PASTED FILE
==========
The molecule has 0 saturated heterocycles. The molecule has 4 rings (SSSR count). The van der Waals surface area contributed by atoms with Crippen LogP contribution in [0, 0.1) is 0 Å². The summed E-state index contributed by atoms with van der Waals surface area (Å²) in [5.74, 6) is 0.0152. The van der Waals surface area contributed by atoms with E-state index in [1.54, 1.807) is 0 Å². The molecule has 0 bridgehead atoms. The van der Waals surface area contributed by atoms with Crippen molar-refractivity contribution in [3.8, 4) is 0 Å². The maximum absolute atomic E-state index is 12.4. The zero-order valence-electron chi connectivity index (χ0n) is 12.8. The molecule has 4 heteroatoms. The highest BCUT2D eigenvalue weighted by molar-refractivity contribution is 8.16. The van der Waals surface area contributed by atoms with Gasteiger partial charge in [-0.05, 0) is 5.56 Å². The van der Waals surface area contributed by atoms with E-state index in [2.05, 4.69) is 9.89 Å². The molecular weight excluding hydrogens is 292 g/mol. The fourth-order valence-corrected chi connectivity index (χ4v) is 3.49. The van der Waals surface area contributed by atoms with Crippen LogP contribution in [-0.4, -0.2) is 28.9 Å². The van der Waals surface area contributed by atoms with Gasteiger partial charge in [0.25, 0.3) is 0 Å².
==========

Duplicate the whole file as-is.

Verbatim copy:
The molecule has 0 saturated heterocycles. The molecule has 4 rings (SSSR count). The van der Waals surface area contributed by atoms with Crippen LogP contribution in [0, 0.1) is 0 Å². The summed E-state index contributed by atoms with van der Waals surface area (Å²) in [5.74, 6) is 0.0152. The van der Waals surface area contributed by atoms with E-state index in [1.54, 1.807) is 0 Å². The molecule has 0 bridgehead atoms. The van der Waals surface area contributed by atoms with Crippen molar-refractivity contribution in [3.8, 4) is 0 Å². The maximum absolute atomic E-state index is 12.4. The zero-order valence-electron chi connectivity index (χ0n) is 12.8. The molecule has 4 heteroatoms. The highest BCUT2D eigenvalue weighted by molar-refractivity contribution is 8.16. The van der Waals surface area contributed by atoms with Gasteiger partial charge in [-0.05, 0) is 5.56 Å². The van der Waals surface area contributed by atoms with E-state index in [2.05, 4.69) is 9.89 Å². The molecular weight excluding hydrogens is 292 g/mol. The fourth-order valence-corrected chi connectivity index (χ4v) is 3.49. The van der Waals surface area contributed by atoms with Crippen LogP contribution in [-0.4, -0.2) is 28.9 Å². The van der Waals surface area contributed by atoms with Gasteiger partial charge in [0.25, 0.3) is 0 Å².